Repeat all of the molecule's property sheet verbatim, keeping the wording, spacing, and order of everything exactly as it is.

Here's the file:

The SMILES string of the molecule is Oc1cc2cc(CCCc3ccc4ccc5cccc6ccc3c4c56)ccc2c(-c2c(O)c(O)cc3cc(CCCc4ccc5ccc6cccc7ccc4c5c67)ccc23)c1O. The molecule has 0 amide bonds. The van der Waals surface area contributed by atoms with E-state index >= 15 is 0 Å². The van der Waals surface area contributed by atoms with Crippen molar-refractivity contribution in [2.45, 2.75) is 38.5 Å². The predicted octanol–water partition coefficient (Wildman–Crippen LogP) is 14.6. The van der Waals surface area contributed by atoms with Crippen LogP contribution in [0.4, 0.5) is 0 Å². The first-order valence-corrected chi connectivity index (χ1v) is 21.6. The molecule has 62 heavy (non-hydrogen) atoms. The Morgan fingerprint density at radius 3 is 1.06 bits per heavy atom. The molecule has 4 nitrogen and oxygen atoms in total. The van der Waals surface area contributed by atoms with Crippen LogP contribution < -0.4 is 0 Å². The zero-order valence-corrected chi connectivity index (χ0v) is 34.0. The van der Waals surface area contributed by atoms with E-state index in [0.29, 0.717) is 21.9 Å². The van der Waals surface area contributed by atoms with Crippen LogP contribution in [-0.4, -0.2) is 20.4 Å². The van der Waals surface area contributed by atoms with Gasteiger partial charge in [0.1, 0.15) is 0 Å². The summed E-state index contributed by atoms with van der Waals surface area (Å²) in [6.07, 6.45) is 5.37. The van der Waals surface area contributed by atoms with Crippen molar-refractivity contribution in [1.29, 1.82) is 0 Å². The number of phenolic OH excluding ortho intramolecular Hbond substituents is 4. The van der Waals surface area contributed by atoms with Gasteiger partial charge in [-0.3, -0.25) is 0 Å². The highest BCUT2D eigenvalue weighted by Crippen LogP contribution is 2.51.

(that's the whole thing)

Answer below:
The SMILES string of the molecule is Oc1cc2cc(CCCc3ccc4ccc5cccc6ccc3c4c56)ccc2c(-c2c(O)c(O)cc3cc(CCCc4ccc5ccc6cccc7ccc4c5c67)ccc23)c1O. The molecule has 0 amide bonds. The van der Waals surface area contributed by atoms with E-state index >= 15 is 0 Å². The van der Waals surface area contributed by atoms with Crippen molar-refractivity contribution in [2.45, 2.75) is 38.5 Å². The predicted octanol–water partition coefficient (Wildman–Crippen LogP) is 14.6. The van der Waals surface area contributed by atoms with Crippen LogP contribution in [0.4, 0.5) is 0 Å². The first-order valence-corrected chi connectivity index (χ1v) is 21.6. The molecule has 62 heavy (non-hydrogen) atoms. The Morgan fingerprint density at radius 3 is 1.06 bits per heavy atom. The molecule has 4 nitrogen and oxygen atoms in total. The van der Waals surface area contributed by atoms with Crippen LogP contribution < -0.4 is 0 Å². The zero-order valence-corrected chi connectivity index (χ0v) is 34.0. The van der Waals surface area contributed by atoms with E-state index in [0.29, 0.717) is 21.9 Å². The van der Waals surface area contributed by atoms with Crippen LogP contribution in [-0.4, -0.2) is 20.4 Å². The van der Waals surface area contributed by atoms with Gasteiger partial charge in [0.1, 0.15) is 0 Å². The summed E-state index contributed by atoms with van der Waals surface area (Å²) in [6.07, 6.45) is 5.37. The van der Waals surface area contributed by atoms with Crippen molar-refractivity contribution in [1.29, 1.82) is 0 Å². The number of phenolic OH excluding ortho intramolecular Hbond substituents is 4. The van der Waals surface area contributed by atoms with Gasteiger partial charge in [-0.3, -0.25) is 0 Å². The highest BCUT2D eigenvalue weighted by Crippen LogP contribution is 2.51.